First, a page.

The subject is additionally timely, given a focus on “Technology in the Library” in American Libraries’ “Professional Developments” column (May 2013). Given these combined factors, web accessibility seemed a natural focus for my Advanced Internet Searching class.
Policy specialist Paul T. Jaeger charges that the Internet is “inherently unfriendly to many different kinds of disabilities” (2). He highlights deliberate disabling of e-Book readers’ text-to-speech as an example of Web products that are seemingly designed to be “openly discriminatory” against people with disabilities (4).
According to Jaeger, “there are ways to develop and implement technologies so that persons with disabilities are included,” but these “known and achievable” solutions are frequently not consulted during Web site design. Legal protections have not kept pace with technological development (3).
“Accessibility.” Usability.gov: What & Why of Usability. Web. 14 July 2013.
This page advocates “multisensory” and “multi-interactivity” approaches to allow people to access the same information regardless of disability. It includes a summary of rules and regulations that govern accessible web design on federal government sites.
External links offer further resources for developing accessible sites.
Beyond rules and regulations, the page makes a case for the “value” of accessibility: “By making your website accessible, you are ensuring that all of your potential users, including people with disabilities, have a decent user experience and are able to easily access your information. By implementing accessibility best practices, you are also improving the usability of the site for all users.”
Hricko, Mary. Design And Implementation Of Web-Enabled Teaching Tools. Hershey, PA: Information Science Pub, 2002. EBSCOHost eBook Collection. Cuesta College Library. Web. 24 June 2013.
Hricko’s book, accessed through EBSCO Host resources available through Cuesta College Library, seems valuable for its focus upon web-enabled teaching and issues of accessibility in the distance-learning realm. Of particular value is its historical overview of universally accessible Web design as it appears in library literature.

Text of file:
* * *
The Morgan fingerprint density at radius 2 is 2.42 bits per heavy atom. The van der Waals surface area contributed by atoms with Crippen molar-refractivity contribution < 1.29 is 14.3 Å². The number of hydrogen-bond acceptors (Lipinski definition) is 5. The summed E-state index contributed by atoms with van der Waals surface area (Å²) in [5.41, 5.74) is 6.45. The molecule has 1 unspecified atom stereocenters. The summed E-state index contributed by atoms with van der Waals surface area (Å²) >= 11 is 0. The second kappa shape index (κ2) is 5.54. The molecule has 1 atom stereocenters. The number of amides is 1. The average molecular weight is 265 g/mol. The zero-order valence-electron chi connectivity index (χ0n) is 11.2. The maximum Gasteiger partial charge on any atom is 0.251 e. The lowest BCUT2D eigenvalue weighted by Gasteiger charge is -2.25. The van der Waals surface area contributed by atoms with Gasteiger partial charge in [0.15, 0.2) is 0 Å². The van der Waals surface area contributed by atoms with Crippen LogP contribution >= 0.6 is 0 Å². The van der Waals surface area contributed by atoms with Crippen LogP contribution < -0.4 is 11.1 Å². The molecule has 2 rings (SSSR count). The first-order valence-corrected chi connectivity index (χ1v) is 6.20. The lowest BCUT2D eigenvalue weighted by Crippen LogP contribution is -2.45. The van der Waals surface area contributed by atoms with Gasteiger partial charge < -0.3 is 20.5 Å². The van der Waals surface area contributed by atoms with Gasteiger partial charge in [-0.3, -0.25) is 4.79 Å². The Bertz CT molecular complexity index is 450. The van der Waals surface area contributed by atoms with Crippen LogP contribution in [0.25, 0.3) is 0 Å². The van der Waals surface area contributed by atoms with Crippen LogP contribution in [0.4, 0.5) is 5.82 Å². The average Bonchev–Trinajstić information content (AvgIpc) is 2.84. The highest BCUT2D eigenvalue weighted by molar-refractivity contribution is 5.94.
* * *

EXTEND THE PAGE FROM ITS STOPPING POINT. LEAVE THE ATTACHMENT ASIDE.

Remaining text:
Jaeger, Paul T. Disability and the Internet: Confronting a Digital Divide. Lynne Rienner Publishers, 2011. Print.
Jaeger’s book was recommended by columnist Karen Muller in in American Libraries’ “Professional Developments” column (May 2013). “Jaeger provides solidly researched background on the laws that should guide provision of Internet services but also points out where accommodations fail to meet people’s needs -- whether at work, school, or the library. After enumerating the barriers, he describes the evaluations that are needed and the policy reforms we should be seeking and advocating.”
“Obama administration may censor web pages using Americans with Disabilities Act.” Washington Examiner, 9 May, 2013. NewsBank. Cuesta College Library. Web. 9 July 2013.
In an editorial, the Washington Examiner objects to businesses being required to make their Web sites accessible to people with disabilities.
The editorial uses loaded, emotional language, like “censor.” It proclaims the requirement to be costly and burdensome but offers no explanation for how it arrived at this view. Instead of using “people-first” language or attempting to use terms of self-identification used by people with disabilities, it refers throughout to “the disabled,” “the intellectually disabled,” “the blind,” in a way that denies that the people it is talking about are anything other than their disabilities. It mocks readers who may have cognitive disabilities, showcasing references that the writer declares are too difficult for “the mentally challenged.” And finally, the editorial uses a “slippery slope” argument (trial lawyers surfing the web to prey upon non-compliant small nonprofits!) to instill fear.
Given my personal and professional concern about media portrayals of people with disabilities, this editorial ultimately serves as a “Hit parade” of wrongness.